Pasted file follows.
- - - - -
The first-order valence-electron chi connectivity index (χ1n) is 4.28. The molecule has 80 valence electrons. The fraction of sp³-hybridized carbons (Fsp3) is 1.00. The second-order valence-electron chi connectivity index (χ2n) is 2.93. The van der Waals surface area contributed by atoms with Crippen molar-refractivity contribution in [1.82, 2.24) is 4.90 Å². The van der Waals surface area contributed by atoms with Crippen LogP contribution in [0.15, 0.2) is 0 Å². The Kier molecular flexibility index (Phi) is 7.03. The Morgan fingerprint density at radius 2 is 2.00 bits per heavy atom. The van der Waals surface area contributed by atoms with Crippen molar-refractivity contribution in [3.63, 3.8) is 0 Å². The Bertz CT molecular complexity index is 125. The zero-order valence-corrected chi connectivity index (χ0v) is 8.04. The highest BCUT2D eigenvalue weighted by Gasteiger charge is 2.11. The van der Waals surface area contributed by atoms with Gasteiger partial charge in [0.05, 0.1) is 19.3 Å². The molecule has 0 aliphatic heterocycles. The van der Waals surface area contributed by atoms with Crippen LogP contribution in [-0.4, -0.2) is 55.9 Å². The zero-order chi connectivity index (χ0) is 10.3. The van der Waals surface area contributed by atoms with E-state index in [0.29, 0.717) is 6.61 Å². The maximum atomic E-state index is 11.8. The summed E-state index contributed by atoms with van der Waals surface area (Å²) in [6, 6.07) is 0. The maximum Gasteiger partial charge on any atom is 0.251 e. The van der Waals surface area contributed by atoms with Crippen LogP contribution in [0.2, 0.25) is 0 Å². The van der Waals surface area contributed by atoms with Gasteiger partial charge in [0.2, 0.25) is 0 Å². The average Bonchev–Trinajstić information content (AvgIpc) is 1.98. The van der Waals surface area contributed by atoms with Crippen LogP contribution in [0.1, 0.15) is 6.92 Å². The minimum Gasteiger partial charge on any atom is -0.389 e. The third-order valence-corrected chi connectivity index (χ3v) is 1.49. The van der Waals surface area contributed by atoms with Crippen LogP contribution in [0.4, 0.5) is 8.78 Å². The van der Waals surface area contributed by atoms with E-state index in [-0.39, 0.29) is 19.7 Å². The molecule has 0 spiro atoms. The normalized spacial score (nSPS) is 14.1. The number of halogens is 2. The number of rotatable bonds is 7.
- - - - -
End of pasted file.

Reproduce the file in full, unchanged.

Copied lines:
The first-order valence-electron chi connectivity index (χ1n) is 4.28. The molecule has 80 valence electrons. The fraction of sp³-hybridized carbons (Fsp3) is 1.00. The second-order valence-electron chi connectivity index (χ2n) is 2.93. The van der Waals surface area contributed by atoms with Crippen molar-refractivity contribution in [1.82, 2.24) is 4.90 Å². The van der Waals surface area contributed by atoms with Crippen LogP contribution in [0.15, 0.2) is 0 Å². The Kier molecular flexibility index (Phi) is 7.03. The Morgan fingerprint density at radius 2 is 2.00 bits per heavy atom. The van der Waals surface area contributed by atoms with Crippen molar-refractivity contribution in [3.63, 3.8) is 0 Å². The Bertz CT molecular complexity index is 125. The zero-order valence-corrected chi connectivity index (χ0v) is 8.04. The highest BCUT2D eigenvalue weighted by Gasteiger charge is 2.11. The van der Waals surface area contributed by atoms with Gasteiger partial charge in [0.05, 0.1) is 19.3 Å². The molecule has 0 aliphatic heterocycles. The van der Waals surface area contributed by atoms with Crippen LogP contribution in [-0.4, -0.2) is 55.9 Å². The zero-order chi connectivity index (χ0) is 10.3. The van der Waals surface area contributed by atoms with E-state index in [0.29, 0.717) is 6.61 Å². The maximum atomic E-state index is 11.8. The summed E-state index contributed by atoms with van der Waals surface area (Å²) in [6, 6.07) is 0. The maximum Gasteiger partial charge on any atom is 0.251 e. The van der Waals surface area contributed by atoms with Crippen LogP contribution in [0.2, 0.25) is 0 Å². The van der Waals surface area contributed by atoms with Gasteiger partial charge in [0.2, 0.25) is 0 Å². The average Bonchev–Trinajstić information content (AvgIpc) is 1.98. The van der Waals surface area contributed by atoms with Crippen LogP contribution in [0.1, 0.15) is 6.92 Å². The minimum Gasteiger partial charge on any atom is -0.389 e. The third-order valence-corrected chi connectivity index (χ3v) is 1.49. The van der Waals surface area contributed by atoms with Crippen LogP contribution in [0.4, 0.5) is 8.78 Å². The van der Waals surface area contributed by atoms with E-state index in [-0.39, 0.29) is 19.7 Å². The molecule has 0 spiro atoms. The normalized spacial score (nSPS) is 14.1. The number of halogens is 2. The number of rotatable bonds is 7.